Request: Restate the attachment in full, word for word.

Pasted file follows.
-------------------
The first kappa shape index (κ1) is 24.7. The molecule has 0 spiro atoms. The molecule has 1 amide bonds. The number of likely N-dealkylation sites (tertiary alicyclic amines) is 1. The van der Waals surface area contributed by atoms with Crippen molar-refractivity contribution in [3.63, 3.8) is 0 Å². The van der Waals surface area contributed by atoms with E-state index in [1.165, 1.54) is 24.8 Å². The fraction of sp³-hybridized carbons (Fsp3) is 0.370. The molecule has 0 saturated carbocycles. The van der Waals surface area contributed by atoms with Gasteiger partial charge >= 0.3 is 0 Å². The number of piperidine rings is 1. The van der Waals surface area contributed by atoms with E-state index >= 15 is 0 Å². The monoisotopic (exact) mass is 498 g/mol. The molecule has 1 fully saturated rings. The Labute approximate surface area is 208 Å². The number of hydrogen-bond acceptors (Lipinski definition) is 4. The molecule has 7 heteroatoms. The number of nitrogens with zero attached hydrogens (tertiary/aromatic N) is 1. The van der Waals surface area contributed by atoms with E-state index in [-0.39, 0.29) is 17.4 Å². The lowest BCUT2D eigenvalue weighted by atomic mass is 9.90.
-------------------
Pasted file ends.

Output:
The first kappa shape index (κ1) is 24.7. The molecule has 0 spiro atoms. The molecule has 1 amide bonds. The number of likely N-dealkylation sites (tertiary alicyclic amines) is 1. The van der Waals surface area contributed by atoms with Crippen molar-refractivity contribution in [3.63, 3.8) is 0 Å². The van der Waals surface area contributed by atoms with E-state index in [1.165, 1.54) is 24.8 Å². The fraction of sp³-hybridized carbons (Fsp3) is 0.370. The molecule has 0 saturated carbocycles. The van der Waals surface area contributed by atoms with Gasteiger partial charge >= 0.3 is 0 Å². The number of piperidine rings is 1. The van der Waals surface area contributed by atoms with E-state index >= 15 is 0 Å². The monoisotopic (exact) mass is 498 g/mol. The molecule has 1 fully saturated rings. The Labute approximate surface area is 208 Å². The number of hydrogen-bond acceptors (Lipinski definition) is 4. The molecule has 7 heteroatoms. The number of nitrogens with zero attached hydrogens (tertiary/aromatic N) is 1. The van der Waals surface area contributed by atoms with E-state index in [-0.39, 0.29) is 17.4 Å². The lowest BCUT2D eigenvalue weighted by atomic mass is 9.90.